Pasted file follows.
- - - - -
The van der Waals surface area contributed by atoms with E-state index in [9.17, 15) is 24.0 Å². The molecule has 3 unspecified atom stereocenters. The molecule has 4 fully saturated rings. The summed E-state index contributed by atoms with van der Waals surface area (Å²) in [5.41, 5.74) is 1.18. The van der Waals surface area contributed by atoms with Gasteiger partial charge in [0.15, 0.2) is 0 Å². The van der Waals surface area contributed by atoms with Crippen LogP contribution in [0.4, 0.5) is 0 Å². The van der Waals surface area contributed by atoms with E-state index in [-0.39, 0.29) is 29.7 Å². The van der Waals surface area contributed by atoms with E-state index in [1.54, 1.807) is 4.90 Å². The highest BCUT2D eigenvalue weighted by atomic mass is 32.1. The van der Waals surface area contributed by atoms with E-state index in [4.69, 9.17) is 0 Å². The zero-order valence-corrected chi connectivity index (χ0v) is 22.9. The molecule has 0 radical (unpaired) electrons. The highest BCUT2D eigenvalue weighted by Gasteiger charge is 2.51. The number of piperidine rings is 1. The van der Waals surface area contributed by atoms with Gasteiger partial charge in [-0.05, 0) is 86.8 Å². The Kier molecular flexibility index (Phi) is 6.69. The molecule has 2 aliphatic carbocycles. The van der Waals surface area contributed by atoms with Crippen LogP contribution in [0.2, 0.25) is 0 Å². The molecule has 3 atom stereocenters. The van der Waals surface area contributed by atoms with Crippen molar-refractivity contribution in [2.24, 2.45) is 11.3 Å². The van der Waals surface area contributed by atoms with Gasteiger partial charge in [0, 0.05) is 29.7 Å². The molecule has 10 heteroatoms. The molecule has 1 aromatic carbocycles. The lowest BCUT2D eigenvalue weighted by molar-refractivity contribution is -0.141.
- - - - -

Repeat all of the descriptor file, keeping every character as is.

The van der Waals surface area contributed by atoms with E-state index in [9.17, 15) is 24.0 Å². The molecule has 3 unspecified atom stereocenters. The molecule has 4 fully saturated rings. The summed E-state index contributed by atoms with van der Waals surface area (Å²) in [5.41, 5.74) is 1.18. The van der Waals surface area contributed by atoms with Gasteiger partial charge in [0.15, 0.2) is 0 Å². The van der Waals surface area contributed by atoms with Crippen LogP contribution in [0.4, 0.5) is 0 Å². The van der Waals surface area contributed by atoms with E-state index in [-0.39, 0.29) is 29.7 Å². The van der Waals surface area contributed by atoms with E-state index in [1.54, 1.807) is 4.90 Å². The highest BCUT2D eigenvalue weighted by atomic mass is 32.1. The van der Waals surface area contributed by atoms with E-state index in [4.69, 9.17) is 0 Å². The zero-order valence-corrected chi connectivity index (χ0v) is 22.9. The molecule has 0 radical (unpaired) electrons. The highest BCUT2D eigenvalue weighted by Gasteiger charge is 2.51. The number of piperidine rings is 1. The van der Waals surface area contributed by atoms with Gasteiger partial charge in [-0.05, 0) is 86.8 Å². The Kier molecular flexibility index (Phi) is 6.69. The molecule has 2 aliphatic carbocycles. The van der Waals surface area contributed by atoms with Crippen LogP contribution in [0.2, 0.25) is 0 Å². The molecule has 3 atom stereocenters. The van der Waals surface area contributed by atoms with Crippen molar-refractivity contribution in [2.24, 2.45) is 11.3 Å². The van der Waals surface area contributed by atoms with Gasteiger partial charge in [0, 0.05) is 29.7 Å². The molecule has 10 heteroatoms. The molecule has 1 aromatic carbocycles. The lowest BCUT2D eigenvalue weighted by molar-refractivity contribution is -0.141.